$1/2 NL live game hand

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phatjose

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Live game near my house, $1/2 NL ring game. Most people at the table have between $100-$150 in front of them (max buy in was $300 but most people bought in around $100). Only going to involve the relevant people since there's no point in writing out that 6 people folded.

Villain 1 (chip leader) was playing smart up until he got into the chip lead. At which point he really loosened up and tried playing big stack bully a bit too much (I was down a little and ended up doubling up off him by taking advantage of this). Villain 2 was new to the table and only had sat for a couple of orbits, but initial read was pretty tight and slightly passive.


Hole cards:

SB (Hero) $210 - 9s 9c
BB (villain 1) $540 - XX
UTG +1 (villain 2) $160 - XX

UTG + 1 raises to $12 (standard raise for the table)
SB calls
BB calls

Pot: $36

Flop:

6d 9h 10d

SB (Hero): ?

Will post the results after some input. I am curious to see if others think I bet this hand correctly, or if I should have played it slightly differently.
 
ChuckTs

ChuckTs

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I like leading out; we can possibly trap some dead money from the BB, and only pray that utg+1 has a hand big enough to raise you.

I'll lead for like $20.
 
J

joeeagles

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The good thing is that you hit a great hand, the bad thing is that you hit it on a draw heavy board and now you're first to act.

Ideally you should check this and let the UTG +1 player throw his c-bet in the pot. If the board weren't so draw heavy this would be the play that I'd suggest. If this pot were HU I'd still probably go in that direction (checking) and take a chance. Unfortunately though that isn't the case so I really really think you need to lead out here at cost that you might get 2 folds and waste a huge opportunity. Getting 2 folds might not be the worst thing though, because there are a lot of cards that can come on the turn and make this board ugly. Any 7 or 8 or heart put you in a tough spot, again because you're OOP and pot is 3-way. The way you describe villain 1 he could have anything so for sure you don't want to give any free cards. If he flat calls your bets and somehow outdraws you, more power to him, but just make sure he pays to see turn and river. Same for other villain.

As Chuck suggested, I'd lead out for $20 and see what happens. If you get raised its up to you, you can either shove (preferable) or wait to see what the turn brings. For sure though, if you lead out, lets say $20, and villain 1 raises, lets say to $50, and villain 2 calls the raise, I'd go for a shove because you'll likely get 2 calls building a huge pot, and even if you might be behind a made straight (1 of villains holding 78) your hand can still improve and be the winner.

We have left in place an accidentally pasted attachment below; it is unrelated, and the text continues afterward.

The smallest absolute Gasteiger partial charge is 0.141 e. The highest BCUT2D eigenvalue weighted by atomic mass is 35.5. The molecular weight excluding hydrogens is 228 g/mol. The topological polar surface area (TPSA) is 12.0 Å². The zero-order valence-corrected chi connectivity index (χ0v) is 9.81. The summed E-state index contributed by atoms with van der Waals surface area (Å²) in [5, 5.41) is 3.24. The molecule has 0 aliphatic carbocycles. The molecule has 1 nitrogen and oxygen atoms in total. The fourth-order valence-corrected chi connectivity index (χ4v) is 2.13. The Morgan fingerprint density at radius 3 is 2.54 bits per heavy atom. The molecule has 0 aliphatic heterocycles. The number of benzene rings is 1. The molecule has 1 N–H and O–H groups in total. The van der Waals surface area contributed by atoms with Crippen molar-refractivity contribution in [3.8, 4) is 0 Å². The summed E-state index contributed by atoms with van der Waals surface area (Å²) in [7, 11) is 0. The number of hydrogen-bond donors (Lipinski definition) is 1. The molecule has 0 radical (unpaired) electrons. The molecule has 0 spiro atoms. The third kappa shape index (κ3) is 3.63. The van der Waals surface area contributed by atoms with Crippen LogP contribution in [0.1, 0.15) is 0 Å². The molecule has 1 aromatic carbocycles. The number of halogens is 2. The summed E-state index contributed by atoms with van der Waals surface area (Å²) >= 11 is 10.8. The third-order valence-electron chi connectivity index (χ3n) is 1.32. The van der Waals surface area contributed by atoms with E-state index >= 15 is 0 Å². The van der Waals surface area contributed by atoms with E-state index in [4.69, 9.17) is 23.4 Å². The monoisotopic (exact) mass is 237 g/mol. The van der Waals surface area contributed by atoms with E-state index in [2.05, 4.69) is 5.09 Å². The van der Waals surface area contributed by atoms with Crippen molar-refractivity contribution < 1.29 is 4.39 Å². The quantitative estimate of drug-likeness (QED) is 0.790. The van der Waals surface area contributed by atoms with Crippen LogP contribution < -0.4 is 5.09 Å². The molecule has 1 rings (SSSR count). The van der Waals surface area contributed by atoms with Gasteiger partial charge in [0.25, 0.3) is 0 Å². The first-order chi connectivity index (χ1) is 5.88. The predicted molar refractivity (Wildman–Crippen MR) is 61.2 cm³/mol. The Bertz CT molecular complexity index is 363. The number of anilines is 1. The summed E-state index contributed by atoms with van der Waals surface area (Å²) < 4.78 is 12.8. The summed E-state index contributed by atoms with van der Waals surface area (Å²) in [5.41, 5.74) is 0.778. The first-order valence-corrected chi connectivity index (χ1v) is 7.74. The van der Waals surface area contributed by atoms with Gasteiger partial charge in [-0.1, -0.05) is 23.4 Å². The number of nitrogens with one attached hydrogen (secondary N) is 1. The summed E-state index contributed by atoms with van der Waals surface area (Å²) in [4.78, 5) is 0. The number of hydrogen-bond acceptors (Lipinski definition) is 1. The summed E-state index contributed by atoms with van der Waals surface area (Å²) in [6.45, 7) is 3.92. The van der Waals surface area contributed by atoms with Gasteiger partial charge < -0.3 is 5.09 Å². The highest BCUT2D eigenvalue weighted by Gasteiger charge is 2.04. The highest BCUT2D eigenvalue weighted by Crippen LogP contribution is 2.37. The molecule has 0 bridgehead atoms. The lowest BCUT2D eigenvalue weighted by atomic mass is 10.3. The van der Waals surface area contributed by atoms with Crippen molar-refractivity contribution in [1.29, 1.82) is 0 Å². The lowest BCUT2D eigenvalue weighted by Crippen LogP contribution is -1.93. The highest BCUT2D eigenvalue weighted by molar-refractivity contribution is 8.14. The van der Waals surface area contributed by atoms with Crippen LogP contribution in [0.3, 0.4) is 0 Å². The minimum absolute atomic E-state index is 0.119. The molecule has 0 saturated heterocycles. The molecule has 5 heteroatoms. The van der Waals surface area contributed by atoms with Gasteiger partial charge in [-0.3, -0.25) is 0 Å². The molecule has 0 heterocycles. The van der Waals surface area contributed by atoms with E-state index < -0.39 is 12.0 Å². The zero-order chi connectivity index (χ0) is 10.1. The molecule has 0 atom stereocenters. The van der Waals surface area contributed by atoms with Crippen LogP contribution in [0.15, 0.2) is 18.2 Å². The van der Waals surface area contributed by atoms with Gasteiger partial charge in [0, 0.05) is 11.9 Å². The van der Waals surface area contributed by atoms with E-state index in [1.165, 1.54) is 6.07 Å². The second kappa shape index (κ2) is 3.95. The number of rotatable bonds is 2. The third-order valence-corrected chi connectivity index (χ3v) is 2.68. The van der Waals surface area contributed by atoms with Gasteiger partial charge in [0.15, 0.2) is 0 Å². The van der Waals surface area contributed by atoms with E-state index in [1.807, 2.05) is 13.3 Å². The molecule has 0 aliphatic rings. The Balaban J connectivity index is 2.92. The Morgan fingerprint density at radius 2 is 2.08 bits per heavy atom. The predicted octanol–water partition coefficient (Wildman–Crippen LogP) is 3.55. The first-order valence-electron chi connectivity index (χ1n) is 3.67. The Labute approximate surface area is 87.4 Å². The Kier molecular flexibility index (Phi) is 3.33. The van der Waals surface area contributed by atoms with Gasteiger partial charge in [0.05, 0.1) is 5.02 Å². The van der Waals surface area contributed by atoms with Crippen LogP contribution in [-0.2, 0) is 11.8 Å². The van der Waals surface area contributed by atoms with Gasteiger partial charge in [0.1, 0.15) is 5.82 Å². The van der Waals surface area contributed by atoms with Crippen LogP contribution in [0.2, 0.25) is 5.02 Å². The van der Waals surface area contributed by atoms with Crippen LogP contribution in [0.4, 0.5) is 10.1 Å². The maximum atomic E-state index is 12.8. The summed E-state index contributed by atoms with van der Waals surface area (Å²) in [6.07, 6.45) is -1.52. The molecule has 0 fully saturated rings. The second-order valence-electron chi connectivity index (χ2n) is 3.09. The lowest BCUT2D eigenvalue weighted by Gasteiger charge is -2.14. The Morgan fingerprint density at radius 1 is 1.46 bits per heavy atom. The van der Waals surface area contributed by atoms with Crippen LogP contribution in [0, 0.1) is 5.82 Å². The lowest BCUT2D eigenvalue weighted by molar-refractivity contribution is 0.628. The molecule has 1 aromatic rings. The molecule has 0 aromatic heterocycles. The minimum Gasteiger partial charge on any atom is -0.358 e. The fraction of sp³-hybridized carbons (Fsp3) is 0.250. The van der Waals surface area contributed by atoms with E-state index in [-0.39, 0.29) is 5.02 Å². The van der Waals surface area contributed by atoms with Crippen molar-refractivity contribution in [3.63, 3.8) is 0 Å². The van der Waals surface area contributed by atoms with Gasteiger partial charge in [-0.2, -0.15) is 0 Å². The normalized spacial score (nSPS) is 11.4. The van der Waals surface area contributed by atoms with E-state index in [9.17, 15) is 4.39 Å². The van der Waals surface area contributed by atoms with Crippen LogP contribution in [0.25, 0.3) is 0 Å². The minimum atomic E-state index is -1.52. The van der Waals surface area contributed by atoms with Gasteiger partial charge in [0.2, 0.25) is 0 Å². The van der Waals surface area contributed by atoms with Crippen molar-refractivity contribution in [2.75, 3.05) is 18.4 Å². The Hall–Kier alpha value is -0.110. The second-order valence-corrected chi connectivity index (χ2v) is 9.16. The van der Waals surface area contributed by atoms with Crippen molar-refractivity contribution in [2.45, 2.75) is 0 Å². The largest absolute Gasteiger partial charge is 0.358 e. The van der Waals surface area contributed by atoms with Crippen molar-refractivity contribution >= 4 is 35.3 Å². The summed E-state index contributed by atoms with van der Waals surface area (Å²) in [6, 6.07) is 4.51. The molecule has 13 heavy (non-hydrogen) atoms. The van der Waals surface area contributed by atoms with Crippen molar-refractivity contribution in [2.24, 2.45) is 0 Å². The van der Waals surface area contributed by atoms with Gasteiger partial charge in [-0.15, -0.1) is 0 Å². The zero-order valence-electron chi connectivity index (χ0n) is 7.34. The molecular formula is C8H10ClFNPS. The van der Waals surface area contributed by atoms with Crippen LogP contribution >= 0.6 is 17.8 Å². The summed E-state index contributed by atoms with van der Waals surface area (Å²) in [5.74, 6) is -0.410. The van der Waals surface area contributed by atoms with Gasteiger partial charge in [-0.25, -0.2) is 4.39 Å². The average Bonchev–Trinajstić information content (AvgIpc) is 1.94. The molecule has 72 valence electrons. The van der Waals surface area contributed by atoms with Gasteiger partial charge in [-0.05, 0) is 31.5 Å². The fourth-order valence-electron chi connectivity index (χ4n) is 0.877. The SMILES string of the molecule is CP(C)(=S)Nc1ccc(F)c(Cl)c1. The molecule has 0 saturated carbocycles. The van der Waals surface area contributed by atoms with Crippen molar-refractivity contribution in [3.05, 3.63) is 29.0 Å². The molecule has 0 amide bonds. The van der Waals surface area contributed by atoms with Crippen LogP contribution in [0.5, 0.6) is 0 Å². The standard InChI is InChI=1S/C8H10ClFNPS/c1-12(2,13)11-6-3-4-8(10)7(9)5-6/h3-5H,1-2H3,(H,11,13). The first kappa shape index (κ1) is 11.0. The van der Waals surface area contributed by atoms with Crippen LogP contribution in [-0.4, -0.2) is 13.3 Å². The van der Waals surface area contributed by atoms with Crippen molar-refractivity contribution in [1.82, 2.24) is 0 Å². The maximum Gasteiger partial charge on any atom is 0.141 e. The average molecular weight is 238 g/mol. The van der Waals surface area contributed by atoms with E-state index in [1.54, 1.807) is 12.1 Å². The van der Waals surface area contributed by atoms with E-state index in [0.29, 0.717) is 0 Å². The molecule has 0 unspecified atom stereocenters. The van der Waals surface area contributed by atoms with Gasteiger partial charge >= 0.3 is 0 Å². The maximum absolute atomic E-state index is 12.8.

I can't really be worrying about someone already having a straight because there is no way in hell you can get away from this flop (at least I couldn't). If that is the case, oh well, it's just a huge cooler. But anyway, without getting too much ahead, as far as the flop play is concerned, I really think you have to lead out here, and the $20 suggested by Chuck sounds good to me.
 
blankoblanco

blankoblanco

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c/r can be viable if you a) have the right image to represent a draw (it's a potentially good way to induce a shove over your raise.. stack sizes will be good for it) and b) you're pretty damn sure someone's going to bet. b is pretty key though, because getting this checked through suuucks

the surest and safest way is to lead out. the loose player is between you and the raiser, so hope that he comes along for the ride or maybe makes a play himself. i'd make it at least $24, if not $28. i think $20 is kinda small for such a super drawy board. if you get raised, just shove, because a million different turn cards kill your action or shut you down or just confuse you, and you're out of position. this is why playing draws fast is awesome. if players know you can play a draw this same way, they're much more likely to pay you off here
 
P

phatjose

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So the consensus seems to be to bet and lead out. That's what I was thinking as well. I saw the draw heavy board and figured that villain 1 could have been playing 78s and hit the straight, and AK-J/10s would definitely be in villain 2's range.

Hole cards:

SB (Hero) $210 - 9s 9c
BB (villain 1) $540 - XX
UTG +1 (villain 2) $160 - XX

UTG + 1 raises to $12 (standard raise for the table)
SB calls
BB calls

Pot: $36

Flop:

6d 9h 10d

SB (Hero): Bets $40
BB (Villain 1): Calls
UTG+1 (Villain 2): Calls

Pot: $156

Yes, I slightly overbet the pot, but I wanted to drive off any drawing hands by skewing the odds to make it not worth calling (figure 2:1 pot odds but only 3:1 chances at a flush or oesd). With both calling, I thought for sure I might be behind to Villain 1 since 78 definitely would be in his range. Villain 2 I figured was not on a draw, and instead put him on an over pair, doubtful 10s since he probably would have raised here.

Turn:

6d 9h 10d 6h

Hero: ?
 
Schatzdog

Schatzdog

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I think this is pretty read/opponent specific. I don't know how your game plays or the nature of your opponents, but at this point what do you think they put you on?

I think if you play this fast you could get value out of AA/KK/QQ on fourth and maybe fifth st, while a made straight might still call you down too. I'm tempted to lead out for around 2/3 the pot.

Checking isn't bad either. It has the benefits of looking like you've given up on the pot that could induce a bet from an overpair or straight, but then obvioulsy if you call you're not going to get great value on the river.

I prefer betting here.
 
J

joeeagles

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One of the best cards that could come and it likely puts you ahead for good, unless the small chance you get a disaster river like another T. Of course we can't worry about that, so our goal now is to make this pot as big as we possibly can.